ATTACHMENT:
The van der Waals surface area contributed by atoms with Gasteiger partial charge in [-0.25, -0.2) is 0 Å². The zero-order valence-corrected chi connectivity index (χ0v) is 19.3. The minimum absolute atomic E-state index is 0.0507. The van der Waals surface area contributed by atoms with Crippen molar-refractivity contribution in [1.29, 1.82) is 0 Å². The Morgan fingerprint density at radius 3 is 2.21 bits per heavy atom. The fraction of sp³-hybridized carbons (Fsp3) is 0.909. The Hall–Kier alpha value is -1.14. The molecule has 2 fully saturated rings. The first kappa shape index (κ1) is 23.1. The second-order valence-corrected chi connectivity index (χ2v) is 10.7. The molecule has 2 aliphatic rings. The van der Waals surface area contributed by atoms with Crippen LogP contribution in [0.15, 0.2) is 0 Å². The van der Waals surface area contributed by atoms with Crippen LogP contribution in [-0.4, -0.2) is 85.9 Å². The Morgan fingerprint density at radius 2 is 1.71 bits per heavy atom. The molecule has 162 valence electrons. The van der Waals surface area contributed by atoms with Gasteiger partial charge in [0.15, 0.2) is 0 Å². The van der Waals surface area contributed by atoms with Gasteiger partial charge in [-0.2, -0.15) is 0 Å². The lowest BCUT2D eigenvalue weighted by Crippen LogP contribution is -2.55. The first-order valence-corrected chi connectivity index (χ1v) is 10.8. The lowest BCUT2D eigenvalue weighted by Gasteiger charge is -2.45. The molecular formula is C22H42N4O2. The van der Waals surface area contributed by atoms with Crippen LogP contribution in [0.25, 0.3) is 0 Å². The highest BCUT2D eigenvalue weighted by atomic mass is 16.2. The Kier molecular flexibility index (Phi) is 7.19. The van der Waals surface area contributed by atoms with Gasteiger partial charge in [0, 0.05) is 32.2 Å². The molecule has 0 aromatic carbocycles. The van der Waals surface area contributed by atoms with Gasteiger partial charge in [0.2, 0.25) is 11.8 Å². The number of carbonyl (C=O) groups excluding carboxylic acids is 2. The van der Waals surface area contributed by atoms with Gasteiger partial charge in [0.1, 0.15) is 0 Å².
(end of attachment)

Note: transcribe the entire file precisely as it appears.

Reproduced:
The van der Waals surface area contributed by atoms with Gasteiger partial charge in [-0.25, -0.2) is 0 Å². The zero-order valence-corrected chi connectivity index (χ0v) is 19.3. The minimum absolute atomic E-state index is 0.0507. The van der Waals surface area contributed by atoms with Crippen molar-refractivity contribution in [1.29, 1.82) is 0 Å². The Morgan fingerprint density at radius 3 is 2.21 bits per heavy atom. The fraction of sp³-hybridized carbons (Fsp3) is 0.909. The Hall–Kier alpha value is -1.14. The molecule has 2 fully saturated rings. The first kappa shape index (κ1) is 23.1. The second-order valence-corrected chi connectivity index (χ2v) is 10.7. The molecule has 2 aliphatic rings. The van der Waals surface area contributed by atoms with Crippen LogP contribution in [0.15, 0.2) is 0 Å². The van der Waals surface area contributed by atoms with Crippen LogP contribution in [-0.4, -0.2) is 85.9 Å². The Morgan fingerprint density at radius 2 is 1.71 bits per heavy atom. The molecule has 162 valence electrons. The van der Waals surface area contributed by atoms with Gasteiger partial charge in [0.15, 0.2) is 0 Å². The van der Waals surface area contributed by atoms with Gasteiger partial charge in [-0.2, -0.15) is 0 Å². The lowest BCUT2D eigenvalue weighted by Crippen LogP contribution is -2.55. The first-order valence-corrected chi connectivity index (χ1v) is 10.8. The lowest BCUT2D eigenvalue weighted by Gasteiger charge is -2.45. The molecular formula is C22H42N4O2. The van der Waals surface area contributed by atoms with Crippen LogP contribution in [0.25, 0.3) is 0 Å². The highest BCUT2D eigenvalue weighted by atomic mass is 16.2. The Kier molecular flexibility index (Phi) is 7.19. The van der Waals surface area contributed by atoms with Gasteiger partial charge in [0, 0.05) is 32.2 Å². The molecule has 0 aromatic carbocycles. The van der Waals surface area contributed by atoms with Gasteiger partial charge in [0.2, 0.25) is 11.8 Å². The number of carbonyl (C=O) groups excluding carboxylic acids is 2. The van der Waals surface area contributed by atoms with Gasteiger partial charge in [0.1, 0.15) is 0 Å².